Global warming to blame for Bolivian floods?
Unseasonal storms have been battering Bolivia, leaving thousands of people homeless and at least 49 dead. Mountain runoff has flooded the eastern lowlands, destroying dwellings, washing out roads and resulting in scenes of residents wading and paddling in what were once streets. Bolivian officials see a culprit: global warming, linked to greenhouse gases spewed by industrialized nations. Foreign Minister David Choquehuanca told reporters that First World "maltreatment of the Earth'' had sparked the crisis.
Global warming has become a kind of catch-all villain for many woes. From Bolivia's standpoint, rising ocean temperatures associated with warming air temperatures are accelerating evaporation into the atmosphere, resulting in ever more severe storms.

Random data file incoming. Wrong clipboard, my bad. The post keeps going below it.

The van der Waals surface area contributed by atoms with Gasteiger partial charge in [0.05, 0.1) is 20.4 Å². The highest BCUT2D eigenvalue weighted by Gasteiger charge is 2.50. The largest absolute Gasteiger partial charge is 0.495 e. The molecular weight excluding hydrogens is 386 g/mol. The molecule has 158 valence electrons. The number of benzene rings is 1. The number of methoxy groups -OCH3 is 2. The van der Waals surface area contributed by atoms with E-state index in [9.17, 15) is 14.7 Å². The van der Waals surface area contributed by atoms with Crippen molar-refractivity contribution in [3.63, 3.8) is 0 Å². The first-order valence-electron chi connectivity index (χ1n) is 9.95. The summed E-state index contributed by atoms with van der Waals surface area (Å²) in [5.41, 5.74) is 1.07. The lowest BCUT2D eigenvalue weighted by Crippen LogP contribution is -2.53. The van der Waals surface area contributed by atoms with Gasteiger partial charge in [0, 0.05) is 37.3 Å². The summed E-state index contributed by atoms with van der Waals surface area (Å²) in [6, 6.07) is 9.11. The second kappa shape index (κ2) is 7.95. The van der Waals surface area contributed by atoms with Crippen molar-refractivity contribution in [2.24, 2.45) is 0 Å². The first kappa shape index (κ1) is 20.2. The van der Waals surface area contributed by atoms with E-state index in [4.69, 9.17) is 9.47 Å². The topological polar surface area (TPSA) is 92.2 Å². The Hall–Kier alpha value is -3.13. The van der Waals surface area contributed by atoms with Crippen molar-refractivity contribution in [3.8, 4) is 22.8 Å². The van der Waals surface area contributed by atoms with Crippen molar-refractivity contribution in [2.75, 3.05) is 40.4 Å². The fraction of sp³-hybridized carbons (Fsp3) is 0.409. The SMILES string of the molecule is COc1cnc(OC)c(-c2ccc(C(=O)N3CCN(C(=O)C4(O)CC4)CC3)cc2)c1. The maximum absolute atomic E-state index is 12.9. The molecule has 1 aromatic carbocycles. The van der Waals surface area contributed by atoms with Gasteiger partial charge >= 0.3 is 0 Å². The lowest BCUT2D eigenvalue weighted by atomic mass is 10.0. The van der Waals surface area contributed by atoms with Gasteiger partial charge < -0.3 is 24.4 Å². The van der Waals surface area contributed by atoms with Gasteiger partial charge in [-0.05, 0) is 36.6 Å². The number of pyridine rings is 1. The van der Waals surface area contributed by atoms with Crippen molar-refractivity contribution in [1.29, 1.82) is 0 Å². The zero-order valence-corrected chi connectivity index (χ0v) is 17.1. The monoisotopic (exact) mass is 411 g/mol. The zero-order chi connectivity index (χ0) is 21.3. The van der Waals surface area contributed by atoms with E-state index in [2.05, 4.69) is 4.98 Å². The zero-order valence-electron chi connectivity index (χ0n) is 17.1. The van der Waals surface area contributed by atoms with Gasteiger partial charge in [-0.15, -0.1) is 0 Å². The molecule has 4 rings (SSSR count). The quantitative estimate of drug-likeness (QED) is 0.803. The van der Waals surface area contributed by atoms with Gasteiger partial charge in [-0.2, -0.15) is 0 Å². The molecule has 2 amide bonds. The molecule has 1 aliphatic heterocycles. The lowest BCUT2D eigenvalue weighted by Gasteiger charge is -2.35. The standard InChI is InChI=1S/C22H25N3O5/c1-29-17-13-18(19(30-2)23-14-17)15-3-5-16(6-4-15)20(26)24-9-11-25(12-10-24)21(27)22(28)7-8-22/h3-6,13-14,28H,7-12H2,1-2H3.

Bolivian President Evo Morales has called on developed nations to pay an ecological debt. The United States and other countries have rushed aid to flood-ravaged Bolivia. But the asserted role of global warming in this and other natural disasters seems likely to be debated for years.
-- Patrick J. McDonnell in Buenos Aires
Photos: Flood victims in Trinidad, Bolivia; Credit: Aizar Raldes /AFP/etty Images